Sunday, January 4, 2015
Complicated network visualizations
Networks are visually more complicated than trees, because there are extra edges representing reticulate relationships. Technically this means that some of the nodes have in-degree >1, and that there are one-to-many connections among these nodes. This can create visual clutter. I recently presented one simple way that might alleviate this (Circular phylograms for phylogenetic networks).
Another possibility is to add to the network what are called meta-nodes. These meta-nodes represent groups of nodes, so that the edges between the meta-nodes and the other nodes can represent different types of relationship. This reduces the one-to-many connections in the graph.
As pointed out by Elijah Meeks at the Digital Humanities Specialist blog, pedigrees represent a neat example of this concept. In this example, there are several types of traditional relationship that can be represented: husband, wife and child. Since these relationships are explicitly shown (ie. the direction of the relationship is explicitly shown), the figure can be drawn unrooted.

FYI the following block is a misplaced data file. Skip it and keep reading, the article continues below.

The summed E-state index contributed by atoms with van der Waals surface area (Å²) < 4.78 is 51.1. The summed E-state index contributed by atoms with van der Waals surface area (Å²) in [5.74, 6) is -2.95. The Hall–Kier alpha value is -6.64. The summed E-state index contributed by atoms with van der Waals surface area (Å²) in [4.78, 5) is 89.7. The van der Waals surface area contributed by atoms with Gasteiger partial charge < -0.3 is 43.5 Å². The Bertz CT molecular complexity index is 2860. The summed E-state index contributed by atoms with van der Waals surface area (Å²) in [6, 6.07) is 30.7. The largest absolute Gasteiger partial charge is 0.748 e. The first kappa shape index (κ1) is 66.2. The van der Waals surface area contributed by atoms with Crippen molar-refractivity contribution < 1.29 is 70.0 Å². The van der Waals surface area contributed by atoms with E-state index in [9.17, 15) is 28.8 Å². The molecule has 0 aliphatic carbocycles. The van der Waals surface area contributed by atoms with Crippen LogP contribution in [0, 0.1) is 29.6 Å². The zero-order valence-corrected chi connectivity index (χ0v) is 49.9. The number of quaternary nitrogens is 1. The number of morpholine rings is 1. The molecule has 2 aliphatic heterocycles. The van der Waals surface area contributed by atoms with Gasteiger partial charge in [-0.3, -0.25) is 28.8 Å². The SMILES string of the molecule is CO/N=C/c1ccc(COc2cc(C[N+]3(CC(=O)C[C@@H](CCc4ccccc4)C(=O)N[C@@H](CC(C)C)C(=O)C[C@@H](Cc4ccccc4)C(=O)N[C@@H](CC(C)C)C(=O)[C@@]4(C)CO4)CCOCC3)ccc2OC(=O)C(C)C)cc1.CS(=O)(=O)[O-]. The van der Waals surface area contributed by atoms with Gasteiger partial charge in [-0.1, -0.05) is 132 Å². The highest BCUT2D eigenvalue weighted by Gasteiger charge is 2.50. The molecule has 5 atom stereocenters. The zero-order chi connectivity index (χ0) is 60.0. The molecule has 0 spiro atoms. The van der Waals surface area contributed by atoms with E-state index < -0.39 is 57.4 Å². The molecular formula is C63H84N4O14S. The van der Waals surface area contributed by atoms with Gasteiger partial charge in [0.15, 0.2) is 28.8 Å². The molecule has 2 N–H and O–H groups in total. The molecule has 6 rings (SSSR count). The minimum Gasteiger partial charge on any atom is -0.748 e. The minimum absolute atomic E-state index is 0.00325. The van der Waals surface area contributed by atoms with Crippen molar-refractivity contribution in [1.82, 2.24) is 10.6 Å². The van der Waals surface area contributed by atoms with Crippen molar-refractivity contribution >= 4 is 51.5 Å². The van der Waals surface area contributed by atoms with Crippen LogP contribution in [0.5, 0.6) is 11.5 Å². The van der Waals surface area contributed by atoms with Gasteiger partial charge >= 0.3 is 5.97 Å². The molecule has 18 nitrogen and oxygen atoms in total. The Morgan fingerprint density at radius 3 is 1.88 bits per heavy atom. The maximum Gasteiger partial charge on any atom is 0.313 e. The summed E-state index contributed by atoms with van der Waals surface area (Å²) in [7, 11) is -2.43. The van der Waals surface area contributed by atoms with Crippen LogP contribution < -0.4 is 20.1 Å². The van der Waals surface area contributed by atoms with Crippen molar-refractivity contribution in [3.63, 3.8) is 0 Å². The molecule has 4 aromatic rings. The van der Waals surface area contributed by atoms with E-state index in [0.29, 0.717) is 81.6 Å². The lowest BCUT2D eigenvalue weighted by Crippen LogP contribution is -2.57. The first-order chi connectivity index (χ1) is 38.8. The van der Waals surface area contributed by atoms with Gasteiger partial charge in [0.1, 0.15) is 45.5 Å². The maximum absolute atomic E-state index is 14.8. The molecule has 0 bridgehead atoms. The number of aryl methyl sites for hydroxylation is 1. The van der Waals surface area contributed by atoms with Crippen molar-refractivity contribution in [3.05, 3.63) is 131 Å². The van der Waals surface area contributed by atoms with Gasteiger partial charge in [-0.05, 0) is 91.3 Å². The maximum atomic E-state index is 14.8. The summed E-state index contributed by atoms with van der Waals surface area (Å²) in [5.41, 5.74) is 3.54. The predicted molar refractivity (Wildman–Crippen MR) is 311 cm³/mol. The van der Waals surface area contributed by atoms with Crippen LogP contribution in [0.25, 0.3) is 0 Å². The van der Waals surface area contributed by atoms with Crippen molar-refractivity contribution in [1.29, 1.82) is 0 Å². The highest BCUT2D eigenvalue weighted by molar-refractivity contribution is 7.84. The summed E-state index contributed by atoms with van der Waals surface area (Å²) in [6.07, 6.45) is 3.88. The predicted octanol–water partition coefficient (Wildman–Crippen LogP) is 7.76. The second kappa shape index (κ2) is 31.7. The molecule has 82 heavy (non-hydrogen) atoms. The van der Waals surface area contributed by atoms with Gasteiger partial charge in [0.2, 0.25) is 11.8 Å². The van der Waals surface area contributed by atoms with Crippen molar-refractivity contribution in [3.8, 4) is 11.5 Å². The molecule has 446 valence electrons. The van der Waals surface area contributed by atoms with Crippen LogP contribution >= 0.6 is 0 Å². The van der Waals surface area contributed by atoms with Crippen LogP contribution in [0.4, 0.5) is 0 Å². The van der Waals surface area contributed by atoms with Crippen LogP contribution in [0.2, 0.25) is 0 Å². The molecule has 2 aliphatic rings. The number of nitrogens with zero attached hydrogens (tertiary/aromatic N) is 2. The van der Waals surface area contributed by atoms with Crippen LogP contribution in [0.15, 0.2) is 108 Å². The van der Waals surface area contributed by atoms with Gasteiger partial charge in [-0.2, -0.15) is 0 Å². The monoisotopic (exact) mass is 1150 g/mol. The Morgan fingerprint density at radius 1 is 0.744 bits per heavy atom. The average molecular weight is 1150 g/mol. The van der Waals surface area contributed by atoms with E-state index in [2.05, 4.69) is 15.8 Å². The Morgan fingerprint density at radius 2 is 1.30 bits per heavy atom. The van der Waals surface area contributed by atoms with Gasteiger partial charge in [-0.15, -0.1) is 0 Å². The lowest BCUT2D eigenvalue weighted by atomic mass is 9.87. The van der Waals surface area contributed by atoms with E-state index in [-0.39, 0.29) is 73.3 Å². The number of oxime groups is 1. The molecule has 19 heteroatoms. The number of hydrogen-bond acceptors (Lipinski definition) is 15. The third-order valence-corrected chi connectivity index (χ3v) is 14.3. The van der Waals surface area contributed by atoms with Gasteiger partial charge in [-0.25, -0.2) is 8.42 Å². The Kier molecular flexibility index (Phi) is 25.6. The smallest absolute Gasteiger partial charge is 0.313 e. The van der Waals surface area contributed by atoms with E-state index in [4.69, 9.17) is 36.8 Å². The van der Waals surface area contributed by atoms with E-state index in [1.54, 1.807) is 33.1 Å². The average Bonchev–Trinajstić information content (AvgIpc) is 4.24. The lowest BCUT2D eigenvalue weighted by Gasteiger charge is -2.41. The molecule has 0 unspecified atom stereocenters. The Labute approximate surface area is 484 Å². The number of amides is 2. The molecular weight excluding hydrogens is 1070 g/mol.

The example shown here (reproduced from Meeks' post) has the meta-nodes in grey, each representing a family. These nodes are unlabeled, while the person-nodes are labeled with the person's name and noble title. Females have pink nodes, and males blue ones. The edges connecting them to the grey nodes are colour-coded as: blue = husband, pink = wife, orange = child.
So, for example, the right-hand family node indicates that Charles I and Henrietta Maria were husband and wife, and that they had three children: Mary Henrietta, James II and Charles II.
In this case, the reduction in one-to-many connections does make the relationships more clear, so that interpretation is easy. However, it potentially makes the network more complicated (as Meeks notes) because of "just how tangled up certain families can be" — adding the extra meta-nodes exacerbates the tangling. Meeks provides another example in his blog post.